Pope John Paul I’s Cause is about to make a significant leap forward. Cardinal Tarcisio Bertone, former Vatican Secretary of State, announced last week that the document advancing the beatification of “the Smiling Pope” will be submitted to the Congregation for the Causes of Saints this autumn.
The position, prepared by the postulator, sets out the pros and cons of the case for beatification. Once it is submitted, theologian consultants to the congregation and the Promoter of Faith (popularly called the Devil’s Advocate) vote on whether to approve it for further consideration; if they do it is then put to members of the congregation for their approval. Then the Cause will be presented to Pope Francis.
Cardinal Albino Luciani, Patriarch of Venice, was elected Pope on August 26 1978. Born in 1912 he was ordained a priest in 1935 at the age of 22, and became
Bishop of Vittorio Veneto in 1958. His sudden death on September 28 after just 33 days in office led to conspiracy theories that he had been murdered.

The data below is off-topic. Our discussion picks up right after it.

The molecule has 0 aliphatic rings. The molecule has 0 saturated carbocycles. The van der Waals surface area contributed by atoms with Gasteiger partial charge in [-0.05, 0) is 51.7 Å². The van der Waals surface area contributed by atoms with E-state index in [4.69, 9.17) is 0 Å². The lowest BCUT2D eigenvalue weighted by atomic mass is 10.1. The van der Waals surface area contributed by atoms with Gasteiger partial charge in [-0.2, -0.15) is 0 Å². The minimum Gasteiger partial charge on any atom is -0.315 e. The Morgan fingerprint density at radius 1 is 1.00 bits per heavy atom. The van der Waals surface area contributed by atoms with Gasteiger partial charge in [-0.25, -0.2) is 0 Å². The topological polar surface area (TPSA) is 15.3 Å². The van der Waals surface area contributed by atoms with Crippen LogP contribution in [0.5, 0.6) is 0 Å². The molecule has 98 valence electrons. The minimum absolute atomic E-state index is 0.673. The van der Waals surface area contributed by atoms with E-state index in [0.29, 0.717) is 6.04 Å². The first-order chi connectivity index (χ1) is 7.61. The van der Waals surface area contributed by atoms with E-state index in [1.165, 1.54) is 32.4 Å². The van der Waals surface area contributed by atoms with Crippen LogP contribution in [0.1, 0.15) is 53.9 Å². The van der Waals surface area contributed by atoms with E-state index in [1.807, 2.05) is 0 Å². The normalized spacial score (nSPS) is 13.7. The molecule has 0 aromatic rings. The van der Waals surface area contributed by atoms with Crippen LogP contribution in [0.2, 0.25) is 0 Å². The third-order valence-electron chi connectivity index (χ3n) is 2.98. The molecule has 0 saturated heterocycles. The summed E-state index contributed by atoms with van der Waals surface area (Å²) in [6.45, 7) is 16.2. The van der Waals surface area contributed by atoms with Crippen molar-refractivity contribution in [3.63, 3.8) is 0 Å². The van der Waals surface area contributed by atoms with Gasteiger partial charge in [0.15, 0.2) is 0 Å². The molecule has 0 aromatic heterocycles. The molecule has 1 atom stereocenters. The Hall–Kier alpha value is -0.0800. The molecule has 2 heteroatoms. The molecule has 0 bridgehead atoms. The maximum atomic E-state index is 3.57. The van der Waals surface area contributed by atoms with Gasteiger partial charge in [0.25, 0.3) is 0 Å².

The process towards John Paul I’s canonisation began with a petition by Brazilian bishops and cardinals in 1990. In 2003 the Congregation for the Causes of Saints gave its approval, and documents and testimonies began to be collected.
For beatification one certified miracle is necessary; for canonisation two miracles are normally required, though this was waived by Pope Francis in the case of St John XXIII. One miracle has already been attributed to John Paul I’s intercession: the healing of Giuseppe Denora from a malignant stomach tumour in 1992.
John Paul I was declared a Servant of God by his successor in 2003. The next step is for Pope Francis to declare him Venerable. The only 20th century popes who have not yet begun the process toward sainthood are Benedict XV and Pius XI.
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